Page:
- We undervalue probability when thinking in terms of gains (risk averse).
- These heuristics may lead to irrational health choices by patients and doctors alike.
We can use examples of money gambles to illustrate these quirks in human decision making. Their expected values are easy to calculate. Kahneman and Tyversky confirmed experimentally that people actually do make choices according to prospect theory with scenarios such as these.
In the following scenarios, choose A. or B. In other words, which choice is more desirable.
1. A. 80% chance to win $1000.
B. $700 for sure
This choice is framed in terms of high chance of significant gains. Most people will favor risk aversion. Most choose B. However, the mathematical expected value of A is $800 (80% x $1000). An “econ” would choose A.
2. A. 80% chance to lose $1000 (and 20% chance of losing nothing).
B. Lose $700 for sure.
This is framed in terms high risk of significant loss. Most would favors risk seeking. Most take A. However the expected value of A is to lose $800 ( -$1000 x 80%). B is the better economical choice.
3. A. Bet $10 on a .1% chance to win $9,000.
B. Do nothing.
This scenario is framed in terms of small chance for significant gain. Many will favor risk seeking and choose A. The economical choice is B because the expected value of A. is to lose $1
([.1% x $9,000] -$10).
4. A. 1% chance to lose $100,000.
B. Pay $1,100 for insurance against a 1% chance to lose $100,000.
This choice is framed in terms of a small chance for significant loss. Most will favor risk aversion and choose B. By now we can see that the economical choice is A because its expected value is $1,000. However, most of us would sleep better with choice B.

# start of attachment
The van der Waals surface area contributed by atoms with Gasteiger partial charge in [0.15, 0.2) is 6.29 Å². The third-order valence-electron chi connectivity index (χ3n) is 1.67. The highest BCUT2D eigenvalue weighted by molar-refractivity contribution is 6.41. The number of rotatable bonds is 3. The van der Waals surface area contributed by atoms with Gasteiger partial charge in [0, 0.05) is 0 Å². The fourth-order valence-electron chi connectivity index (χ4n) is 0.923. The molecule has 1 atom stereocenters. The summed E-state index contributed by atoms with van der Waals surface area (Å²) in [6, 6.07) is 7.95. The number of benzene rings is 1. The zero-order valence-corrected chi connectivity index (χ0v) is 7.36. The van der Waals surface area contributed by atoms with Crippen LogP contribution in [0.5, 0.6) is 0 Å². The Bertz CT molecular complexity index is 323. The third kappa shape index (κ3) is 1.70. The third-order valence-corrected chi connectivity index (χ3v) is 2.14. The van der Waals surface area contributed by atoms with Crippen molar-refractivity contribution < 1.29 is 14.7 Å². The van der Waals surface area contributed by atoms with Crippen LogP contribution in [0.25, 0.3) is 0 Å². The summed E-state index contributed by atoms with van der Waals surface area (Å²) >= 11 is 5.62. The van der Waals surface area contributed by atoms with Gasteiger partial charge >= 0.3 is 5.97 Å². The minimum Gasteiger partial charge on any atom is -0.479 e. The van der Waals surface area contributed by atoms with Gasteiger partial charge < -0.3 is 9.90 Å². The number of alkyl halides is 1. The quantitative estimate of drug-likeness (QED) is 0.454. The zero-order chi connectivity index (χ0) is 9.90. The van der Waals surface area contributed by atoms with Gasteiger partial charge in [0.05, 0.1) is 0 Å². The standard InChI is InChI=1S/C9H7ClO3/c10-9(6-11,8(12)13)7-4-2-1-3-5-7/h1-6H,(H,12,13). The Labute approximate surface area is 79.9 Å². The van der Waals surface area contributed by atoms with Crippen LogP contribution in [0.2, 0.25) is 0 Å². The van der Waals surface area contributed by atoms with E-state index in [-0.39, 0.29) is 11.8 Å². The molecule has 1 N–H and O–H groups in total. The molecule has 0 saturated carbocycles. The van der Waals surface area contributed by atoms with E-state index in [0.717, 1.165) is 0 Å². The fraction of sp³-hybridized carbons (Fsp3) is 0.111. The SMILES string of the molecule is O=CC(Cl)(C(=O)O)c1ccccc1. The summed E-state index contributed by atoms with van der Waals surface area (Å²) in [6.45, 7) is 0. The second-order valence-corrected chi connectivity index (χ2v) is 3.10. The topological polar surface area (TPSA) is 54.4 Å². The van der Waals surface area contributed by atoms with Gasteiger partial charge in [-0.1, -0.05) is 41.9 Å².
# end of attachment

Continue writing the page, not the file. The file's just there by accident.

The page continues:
We overvalue loss. We tend to overweight risk when faced with possible loss of a perceived gain. That is, when we are afraid of losing what we have gained, we are prone to type 1 errors (believing a risk is greater than it really is).
We also undervalue risk when faced with certain loss. We are willing to risk losing more in small hopes of recouping losses. That is, when faced with certain loss, we are prone to type 2 errors (believing a risk to be less than it really is).
The distorted perception of risk probability has been quantified experimentally by Kahneman and Tyversky.
The table below represents the relationship between real and “weighted” probabilities. The “weighted” probability (wp) is the probability that we tend to actually assign in our thought
process, as opposed to the actual probability, p. Weighted probabilities for gains and losses follow similar lines.
For real probabilities of about 35% or less, we tend to weigh risks higher than they actually are. For real probabilities over 35%, we tend to weigh risks higher than the actual numbers. As we approach the extremes of 0% and 100%, most rational people weigh these risks fairly.
So, most ‘normal’ people overestimate small risks and underestimate larger risks except for the extremes.
For our purposes, the ‘normal’ people that we are concerned with are average patients and average doctors.